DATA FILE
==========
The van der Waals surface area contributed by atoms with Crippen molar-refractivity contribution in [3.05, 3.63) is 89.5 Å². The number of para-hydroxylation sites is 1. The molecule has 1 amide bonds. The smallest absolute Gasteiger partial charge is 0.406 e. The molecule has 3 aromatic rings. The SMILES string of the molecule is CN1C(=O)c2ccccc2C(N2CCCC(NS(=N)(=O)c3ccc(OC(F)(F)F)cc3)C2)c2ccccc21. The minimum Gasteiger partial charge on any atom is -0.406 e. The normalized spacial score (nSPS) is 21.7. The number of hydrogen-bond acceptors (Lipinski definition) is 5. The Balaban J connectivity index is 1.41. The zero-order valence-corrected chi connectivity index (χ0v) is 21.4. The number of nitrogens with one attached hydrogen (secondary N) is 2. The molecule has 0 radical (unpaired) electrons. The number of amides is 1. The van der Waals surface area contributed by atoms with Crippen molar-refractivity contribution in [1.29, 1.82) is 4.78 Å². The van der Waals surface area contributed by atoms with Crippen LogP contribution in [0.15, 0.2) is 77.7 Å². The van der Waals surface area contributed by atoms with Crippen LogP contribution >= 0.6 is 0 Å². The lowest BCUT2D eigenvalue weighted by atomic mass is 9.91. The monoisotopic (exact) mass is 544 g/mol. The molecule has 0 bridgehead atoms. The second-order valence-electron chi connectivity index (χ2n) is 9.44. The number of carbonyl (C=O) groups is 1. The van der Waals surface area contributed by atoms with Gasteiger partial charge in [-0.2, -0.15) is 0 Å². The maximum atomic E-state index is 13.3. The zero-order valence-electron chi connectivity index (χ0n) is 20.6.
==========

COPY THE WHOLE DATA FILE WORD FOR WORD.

The van der Waals surface area contributed by atoms with Crippen molar-refractivity contribution in [3.05, 3.63) is 89.5 Å². The number of para-hydroxylation sites is 1. The molecule has 1 amide bonds. The smallest absolute Gasteiger partial charge is 0.406 e. The molecule has 3 aromatic rings. The SMILES string of the molecule is CN1C(=O)c2ccccc2C(N2CCCC(NS(=N)(=O)c3ccc(OC(F)(F)F)cc3)C2)c2ccccc21. The minimum Gasteiger partial charge on any atom is -0.406 e. The normalized spacial score (nSPS) is 21.7. The number of hydrogen-bond acceptors (Lipinski definition) is 5. The Balaban J connectivity index is 1.41. The zero-order valence-corrected chi connectivity index (χ0v) is 21.4. The number of nitrogens with one attached hydrogen (secondary N) is 2. The molecule has 0 radical (unpaired) electrons. The number of amides is 1. The van der Waals surface area contributed by atoms with Crippen molar-refractivity contribution in [1.29, 1.82) is 4.78 Å². The van der Waals surface area contributed by atoms with Crippen LogP contribution in [0.15, 0.2) is 77.7 Å². The van der Waals surface area contributed by atoms with Crippen LogP contribution >= 0.6 is 0 Å². The lowest BCUT2D eigenvalue weighted by atomic mass is 9.91. The monoisotopic (exact) mass is 544 g/mol. The molecule has 0 bridgehead atoms. The second-order valence-electron chi connectivity index (χ2n) is 9.44. The number of carbonyl (C=O) groups is 1. The van der Waals surface area contributed by atoms with Gasteiger partial charge in [-0.2, -0.15) is 0 Å². The maximum atomic E-state index is 13.3. The zero-order valence-electron chi connectivity index (χ0n) is 20.6.